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Tank leak on seam -- What to do?


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17 replies to this topic

#1 destey

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Posted 27 May 2006 - 12:32 PM

Hello all, I got a doozy here. My tank leaks on the drivers side at the front right along the seam. Given the rust prevelent in the rear of the car and the scope of the repair, I'm not sure its worth swapping tanks.

Does it work to put a bunch of tank repair goop all around the outside of the seam? What about reaching in through the sending unit hole and sealing it from the inside?

--
Bummed in VT

#2 gbhrps

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Posted 27 May 2006 - 06:34 PM

My experience with gas tank sealants from the inside required the removal of the tank. The sealant was put in through the filler neck and then the tank was rolled and turned upside down in all directions to distribute it over the entire interior surface. It worked well for me, in this case on a beater car that I wanted to put little money into. In your case, if you need to pull the tank to do it, it makes more sense to just replace it with a used tank or a new one. Regardless which way you go, with the high price of fuel, and the even more important safety concerns of a gasoline leak, get it fixed! Good Luck!

#3 destey

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Posted 28 May 2006 - 10:18 AM

In your case, if you need to pull the tank to do it, it makes more sense to just replace it with a used tank or a new one.


That's definitely the crux, pulling the tank. All the bolts on the exhaust are rusted solid, the driveshaft bolts are frozen, the rear tranmission crossmember bolts look horrible as well, and so on. The same salt that ate the seam on the tank, ate the rest of the undercarrige too.

In other words, pulling it aint gonna happen.

So I'm left with sealing the tank from the inside, or sealing it from the outside.

#4 Andyjo

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Posted 28 May 2006 - 10:28 AM

Hello all, I got a doozy here. My tank leaks on the drivers side at the front right along the seam. Given the rust prevelent in the rear of the car and the scope of the repair, I'm not sure its worth swapping tanks.

Does it work to put a bunch of tank repair goop all around the outside of the seam? What about reaching in through the sending unit hole and sealing it from the inside?

Don't Pick up Smoking near the car :rolleyes:
you may be able to get in through the sending unit hole... but it's a tight squeeze in there

#5 2X2KOB

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Posted 28 May 2006 - 10:43 AM

Well, it's certainly worth a shot to try and fix it from outside. I think I'd run it low on gas, then clean the seam real good down to bare metal, then rough it up with some 60 grit paper, then clean it with a good solvent like brake cleaner or acetone or MEK or something, then put on a layer or two of JB-weld, maybe with some fiberglass cloth. I'd make a big patch, at least an inch past the seam. Seems like this should work, for awhile anyway.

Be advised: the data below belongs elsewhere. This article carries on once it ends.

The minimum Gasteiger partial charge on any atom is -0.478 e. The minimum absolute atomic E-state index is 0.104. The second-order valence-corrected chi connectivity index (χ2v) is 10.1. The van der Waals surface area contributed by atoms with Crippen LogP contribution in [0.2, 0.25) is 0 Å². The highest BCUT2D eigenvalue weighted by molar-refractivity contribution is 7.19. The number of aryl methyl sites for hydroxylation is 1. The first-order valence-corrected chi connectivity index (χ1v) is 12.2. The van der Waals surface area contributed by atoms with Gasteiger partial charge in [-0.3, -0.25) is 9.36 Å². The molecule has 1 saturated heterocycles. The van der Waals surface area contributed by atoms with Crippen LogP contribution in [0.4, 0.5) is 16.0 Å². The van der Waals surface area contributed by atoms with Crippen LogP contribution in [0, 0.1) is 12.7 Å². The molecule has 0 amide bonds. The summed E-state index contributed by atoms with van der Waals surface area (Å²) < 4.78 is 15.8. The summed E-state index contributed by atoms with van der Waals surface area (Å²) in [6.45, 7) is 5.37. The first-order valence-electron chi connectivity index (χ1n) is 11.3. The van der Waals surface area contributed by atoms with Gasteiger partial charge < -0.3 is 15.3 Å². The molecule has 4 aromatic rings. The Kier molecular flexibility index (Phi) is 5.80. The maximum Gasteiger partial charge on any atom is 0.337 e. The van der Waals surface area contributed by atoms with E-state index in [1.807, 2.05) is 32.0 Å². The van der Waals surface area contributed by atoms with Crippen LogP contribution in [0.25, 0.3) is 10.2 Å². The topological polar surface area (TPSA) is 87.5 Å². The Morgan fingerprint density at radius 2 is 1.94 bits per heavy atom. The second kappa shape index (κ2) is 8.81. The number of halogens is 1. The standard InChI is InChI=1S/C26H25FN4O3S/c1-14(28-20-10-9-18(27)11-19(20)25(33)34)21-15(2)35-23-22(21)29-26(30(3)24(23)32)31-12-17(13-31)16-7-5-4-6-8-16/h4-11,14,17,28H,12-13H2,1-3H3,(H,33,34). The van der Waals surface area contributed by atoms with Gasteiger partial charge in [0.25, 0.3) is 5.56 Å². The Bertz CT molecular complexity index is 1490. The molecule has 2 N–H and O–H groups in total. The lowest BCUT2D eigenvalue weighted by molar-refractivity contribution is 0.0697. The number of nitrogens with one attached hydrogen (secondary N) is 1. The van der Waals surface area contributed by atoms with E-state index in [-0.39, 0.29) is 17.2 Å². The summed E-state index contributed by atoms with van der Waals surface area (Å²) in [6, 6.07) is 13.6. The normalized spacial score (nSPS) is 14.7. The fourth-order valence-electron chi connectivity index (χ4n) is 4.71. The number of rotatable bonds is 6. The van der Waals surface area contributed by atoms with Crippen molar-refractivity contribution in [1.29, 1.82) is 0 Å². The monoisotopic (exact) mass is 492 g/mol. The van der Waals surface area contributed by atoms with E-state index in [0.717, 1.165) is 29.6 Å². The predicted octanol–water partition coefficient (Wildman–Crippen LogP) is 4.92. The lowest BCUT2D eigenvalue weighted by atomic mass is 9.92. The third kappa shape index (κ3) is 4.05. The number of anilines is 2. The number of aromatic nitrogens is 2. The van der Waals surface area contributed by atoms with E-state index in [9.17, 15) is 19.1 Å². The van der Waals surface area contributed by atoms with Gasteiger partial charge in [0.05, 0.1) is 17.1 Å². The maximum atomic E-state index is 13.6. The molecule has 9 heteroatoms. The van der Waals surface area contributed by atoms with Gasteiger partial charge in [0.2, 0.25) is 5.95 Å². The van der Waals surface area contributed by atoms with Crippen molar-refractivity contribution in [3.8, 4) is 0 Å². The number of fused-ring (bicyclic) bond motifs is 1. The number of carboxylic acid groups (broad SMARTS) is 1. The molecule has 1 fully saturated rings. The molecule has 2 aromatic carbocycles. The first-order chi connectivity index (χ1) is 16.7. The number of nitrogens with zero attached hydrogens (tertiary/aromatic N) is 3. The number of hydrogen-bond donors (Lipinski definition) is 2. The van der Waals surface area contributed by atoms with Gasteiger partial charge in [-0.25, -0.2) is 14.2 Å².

#6 Strakes

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Posted 28 May 2006 - 11:43 AM

Along with what Andyjo said, don't use anything electric powered (while a Dremel) or anything that can cause a spark when sanding it down either.

#7 The Dude

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Posted 28 May 2006 - 06:10 PM

I'm just spit balling here, I've never repaired a rusted out gas tank. But even commom sanding paper can cause sparks. How about "wet sanding" with a waterproof sandpaper or emery paper. That might add an extra margin of safety. I would guess that you'll have to drain the tank absolutely dry, or at least below the level of the leak. I don't think you'll get a good bond with the JB weld if the leak is "active".

#8 GeneralDisorder

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Posted 28 May 2006 - 06:17 PM

Buy a fuel cell and keep it in the trunk. Summit racing has a 16 gallon for $160, or a 12 gallon for $99

http://store.summitr...15&autoview=sku

GD

#9 88HatchMonster

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Posted 29 May 2006 - 01:03 AM

JB Weld will not seal a leaky gas tank (or much else for that matter).

POR15's POR-patch sealant WILL permanently seal a tank from the outside. I've used it for this purpose--it really works. Here's what to do:

Run the tank down. Scrape/scuff/clean the area. Use some solvent to degrease and remove any trace of fuel.

Squeeze the POR patch into the seam/hole. Force it in so that it is at least doing more than just sitting on top of the leak.

It takes a minimum of 72 hours to completely cure. While it's drying, make sure to leave the gas cap off so that the captive fuel vapors dont try to escape through the wet sealant, forming tiny holes in it as it dries.

You may want to apply a second layer of sealant within 24 hours of the first. This is just a little insurance in case you missed a spot...

#10 destey

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Posted 29 May 2006 - 05:33 PM

JB Weld will not seal a leaky gas tank (or much else for that matter).


Anyone had sucess using JB weld? Reason I ask is I've got a few tubes sitting around waiting to be used, versus having to order the POR-15 stuff

#11 destey

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Posted 29 May 2006 - 05:35 PM

Buy a fuel cell and keep it in the trunk. Summit racing has a 16 gallon for $160, or a 12 gallon for $99